Learning Piano – Part III

April 8, 2011

As regular readers of this blog may have noticed, I have been chronicling the results of my piano studies. These originally commenced at the local junior college, but for the past ten months or so I have been taking privately with one of the instructors. This has proven to be a very wise decision – I am progressing in he directions I most wish to go and my instructor, himself a superior brass player, has proven to be a wonderful teacher.

I have progressed through the Hanon exercises quite nicely and am now working on Numbers 7 and 8. These are coming along well and even I am quite pleased with my progress. I have also been working on triads and some rudimentary stride piano as well – I had the honor to play with a very accomplished stride player in my younger days and I myself play a great deal of tuba, thus interesting me in learning how to play bass lines on a piano. However, this is proving to be extremely difficult. My hands do not wish to work independently at this point and I am working very hard to convince them that just because the left hand is not doing the same thing as the right, I do NOT need to panic! However, I am seeing progress in this area as well.

On that topic, my most recent assignment was to work on a very basic rendition of the great pianist Bill Evans’ composition Peace Piece. This proved quite successful and brought some pretty compliments from my instructor. But more importantly, it showed me some important pointers in how to work he two hands separately and reduce tension – one of my biggest problems. I have also progressed through the Alfred Adult Book Two and am now working on a pair of tunes that will strengthen both my independent hand work and my triad work – Black Forest Polka and ‘Pomp and Circumstance’. The latter has some interesting intervals and is proving quite a challenge. But it is very good for me!

I shall continue to update this series of posts as my skills on the piano advance.

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Heliconology, Part I

April 7, 2011

I have long been an admirer of the helicon. Oh, you may ask, but what IS a helicon? Well, as it is defined by Grove it is from the Greek ‘helikon’, which means ‘the mountains of the Muses’. It is a valved brass instrument, similar to a sousaphone, but with a fixed, upwards-facing bell. The first known example, according to Grove, was manufactured in 1845 in Vienna and the instrument is typically made in F, E-flat and BB-flat. It was made both in three- and four-valve configurations, though three is by far the most common. In the United States, the helicon has been almost entirely superseded by the sousaphone – American manufacturers ceased production by the 1940s. It is still manufactured in Europe.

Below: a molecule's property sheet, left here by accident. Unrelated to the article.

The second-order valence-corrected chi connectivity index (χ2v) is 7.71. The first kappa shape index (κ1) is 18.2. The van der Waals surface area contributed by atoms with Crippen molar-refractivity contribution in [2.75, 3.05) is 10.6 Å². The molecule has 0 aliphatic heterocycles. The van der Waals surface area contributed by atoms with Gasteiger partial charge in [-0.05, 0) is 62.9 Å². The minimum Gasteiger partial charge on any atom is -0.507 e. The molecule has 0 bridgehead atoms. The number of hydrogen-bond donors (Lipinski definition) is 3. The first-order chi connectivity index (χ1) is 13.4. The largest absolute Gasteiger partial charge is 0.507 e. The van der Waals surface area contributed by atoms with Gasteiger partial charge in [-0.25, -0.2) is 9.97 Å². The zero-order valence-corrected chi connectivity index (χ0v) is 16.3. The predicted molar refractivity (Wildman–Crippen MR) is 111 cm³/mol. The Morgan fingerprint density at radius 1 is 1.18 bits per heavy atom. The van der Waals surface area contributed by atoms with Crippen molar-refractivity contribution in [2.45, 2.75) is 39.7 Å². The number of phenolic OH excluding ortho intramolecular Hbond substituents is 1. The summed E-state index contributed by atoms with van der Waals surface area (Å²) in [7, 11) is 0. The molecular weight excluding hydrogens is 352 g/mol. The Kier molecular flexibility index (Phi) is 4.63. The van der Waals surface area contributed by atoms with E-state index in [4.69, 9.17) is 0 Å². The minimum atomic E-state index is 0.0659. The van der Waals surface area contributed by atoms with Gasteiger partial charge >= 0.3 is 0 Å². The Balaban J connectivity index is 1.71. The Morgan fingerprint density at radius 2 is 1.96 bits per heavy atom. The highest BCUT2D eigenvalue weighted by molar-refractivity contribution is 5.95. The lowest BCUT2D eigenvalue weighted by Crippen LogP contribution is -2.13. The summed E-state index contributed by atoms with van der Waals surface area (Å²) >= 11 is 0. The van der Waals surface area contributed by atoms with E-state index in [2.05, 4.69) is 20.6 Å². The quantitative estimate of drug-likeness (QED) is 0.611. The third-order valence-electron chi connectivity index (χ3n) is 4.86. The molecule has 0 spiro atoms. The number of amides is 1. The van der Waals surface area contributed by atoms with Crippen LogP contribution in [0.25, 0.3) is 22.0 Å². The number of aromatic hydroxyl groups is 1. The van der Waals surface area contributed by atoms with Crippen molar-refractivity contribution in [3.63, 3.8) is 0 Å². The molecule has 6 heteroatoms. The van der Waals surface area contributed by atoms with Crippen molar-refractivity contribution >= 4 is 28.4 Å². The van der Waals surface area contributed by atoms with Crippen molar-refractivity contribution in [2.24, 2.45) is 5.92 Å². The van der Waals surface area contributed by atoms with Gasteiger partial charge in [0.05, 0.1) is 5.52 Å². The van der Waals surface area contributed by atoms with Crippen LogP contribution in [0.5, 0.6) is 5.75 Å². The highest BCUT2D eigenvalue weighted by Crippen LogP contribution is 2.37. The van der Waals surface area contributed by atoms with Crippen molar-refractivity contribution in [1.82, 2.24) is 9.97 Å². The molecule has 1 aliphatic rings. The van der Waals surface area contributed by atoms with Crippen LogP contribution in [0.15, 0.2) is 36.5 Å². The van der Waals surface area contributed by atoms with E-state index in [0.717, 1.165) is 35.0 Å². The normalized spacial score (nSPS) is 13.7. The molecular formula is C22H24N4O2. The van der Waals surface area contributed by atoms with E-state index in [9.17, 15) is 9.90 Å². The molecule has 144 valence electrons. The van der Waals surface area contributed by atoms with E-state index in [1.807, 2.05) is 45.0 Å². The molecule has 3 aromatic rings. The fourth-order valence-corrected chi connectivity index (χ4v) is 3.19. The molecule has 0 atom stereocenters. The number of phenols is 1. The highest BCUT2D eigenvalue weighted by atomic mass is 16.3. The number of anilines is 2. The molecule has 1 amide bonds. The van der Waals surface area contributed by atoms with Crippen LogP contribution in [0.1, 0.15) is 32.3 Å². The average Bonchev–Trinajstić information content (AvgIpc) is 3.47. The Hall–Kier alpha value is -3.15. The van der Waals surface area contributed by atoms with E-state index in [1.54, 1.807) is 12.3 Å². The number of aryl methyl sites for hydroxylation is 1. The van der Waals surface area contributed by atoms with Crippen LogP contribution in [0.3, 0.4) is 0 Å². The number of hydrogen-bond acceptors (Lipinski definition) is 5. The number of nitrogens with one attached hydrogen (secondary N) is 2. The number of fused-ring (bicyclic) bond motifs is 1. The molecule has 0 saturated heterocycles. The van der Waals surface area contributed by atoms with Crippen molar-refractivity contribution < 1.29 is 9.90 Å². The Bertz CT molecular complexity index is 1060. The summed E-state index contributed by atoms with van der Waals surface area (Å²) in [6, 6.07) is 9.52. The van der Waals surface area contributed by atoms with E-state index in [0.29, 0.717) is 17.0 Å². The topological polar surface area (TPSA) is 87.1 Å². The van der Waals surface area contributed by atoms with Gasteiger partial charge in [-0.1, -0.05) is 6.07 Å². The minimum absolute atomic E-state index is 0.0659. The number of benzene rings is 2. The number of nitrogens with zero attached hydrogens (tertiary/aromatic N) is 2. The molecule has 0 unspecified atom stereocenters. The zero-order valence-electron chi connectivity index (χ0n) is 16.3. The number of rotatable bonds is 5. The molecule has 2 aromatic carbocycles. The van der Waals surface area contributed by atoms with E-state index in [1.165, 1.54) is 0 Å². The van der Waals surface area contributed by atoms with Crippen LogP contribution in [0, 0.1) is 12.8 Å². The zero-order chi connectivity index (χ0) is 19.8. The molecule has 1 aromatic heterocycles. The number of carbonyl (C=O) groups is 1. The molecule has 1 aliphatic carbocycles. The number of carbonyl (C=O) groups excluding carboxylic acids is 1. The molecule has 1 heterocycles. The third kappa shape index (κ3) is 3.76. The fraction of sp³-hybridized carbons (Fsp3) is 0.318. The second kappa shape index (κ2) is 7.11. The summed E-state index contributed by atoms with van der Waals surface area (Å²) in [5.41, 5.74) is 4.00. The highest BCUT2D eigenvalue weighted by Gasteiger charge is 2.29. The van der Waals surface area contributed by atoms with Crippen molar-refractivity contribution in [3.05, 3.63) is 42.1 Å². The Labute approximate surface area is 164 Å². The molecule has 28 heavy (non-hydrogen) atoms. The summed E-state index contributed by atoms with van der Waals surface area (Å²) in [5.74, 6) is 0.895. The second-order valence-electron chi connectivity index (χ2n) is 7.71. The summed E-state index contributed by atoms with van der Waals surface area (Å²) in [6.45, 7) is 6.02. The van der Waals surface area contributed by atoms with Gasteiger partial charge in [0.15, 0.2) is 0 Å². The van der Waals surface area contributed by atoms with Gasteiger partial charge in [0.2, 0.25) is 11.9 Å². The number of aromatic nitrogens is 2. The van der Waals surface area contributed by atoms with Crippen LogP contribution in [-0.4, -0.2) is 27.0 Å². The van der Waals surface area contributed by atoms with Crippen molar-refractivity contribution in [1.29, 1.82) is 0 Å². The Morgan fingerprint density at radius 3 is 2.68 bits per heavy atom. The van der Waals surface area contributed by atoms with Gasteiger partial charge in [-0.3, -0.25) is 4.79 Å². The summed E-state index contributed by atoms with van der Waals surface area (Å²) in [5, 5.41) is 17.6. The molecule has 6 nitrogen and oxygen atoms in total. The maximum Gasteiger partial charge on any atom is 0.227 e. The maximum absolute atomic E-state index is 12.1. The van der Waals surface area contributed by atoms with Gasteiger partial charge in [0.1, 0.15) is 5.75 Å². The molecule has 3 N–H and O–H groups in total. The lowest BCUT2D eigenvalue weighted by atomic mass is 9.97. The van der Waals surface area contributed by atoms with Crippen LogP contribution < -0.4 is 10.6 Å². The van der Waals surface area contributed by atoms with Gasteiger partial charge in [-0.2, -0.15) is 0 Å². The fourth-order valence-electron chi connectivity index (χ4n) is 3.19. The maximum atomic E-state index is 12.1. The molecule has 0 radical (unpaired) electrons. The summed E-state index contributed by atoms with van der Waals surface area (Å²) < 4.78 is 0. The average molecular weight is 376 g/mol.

I have been looking at various instruments online, as I decide I really want to purchase one of these instruments. I do play a fair number of gigs where a lighter horn than the big Miraphone 186 would be convenient. However, the Miraphone is such a beautiful instrument I have not yet made a move. However, a friend who has a small collection recently informed me that he had one for sale. After I expressed interest, he was kind enough to allow me to borrow the horn for a week to play it and see how I like it. The horn in question is an Ernst European model circa 1890-1900, with four rotary valves. It is pitched in the key of BB-flat. After playing it today, I have one or two preliminary observations, as follows.

Positives:

  • Weight: The horn is very light and I could easily stand to carry it for a three or four hour performance on my feet.
  • Voice: The horn is also very pleasant in tone and although it is not quite as full as my Miraphone 186 (no surprise there), it has a very capable range and can speak with some authority when necessary.
  • Negatives:

  • The horn has a shoulder brace which is somewhat bent, so I suspect that it could be made a little more fitting. That being said, the helicon has a straight bit that is very limited in adjustment and as a result, I need to hold the horn in order to bring it to my embouchure and raise my shoulder somewhat, which is not the most comfortable position.
  • The rotary keys are not in the most comfortable position, although i suspect that if the above-mentioned aspects were adjusted, this problem might well be resolved as well.
  • I shall continue playing the horn for the next week and intend to use it on the upcoming performance on Saturday. shall continue this series throughout the week and will post my final thoughts at the end of the week. As well as determining if I will or will not actually purchase the instrument I am currently playing!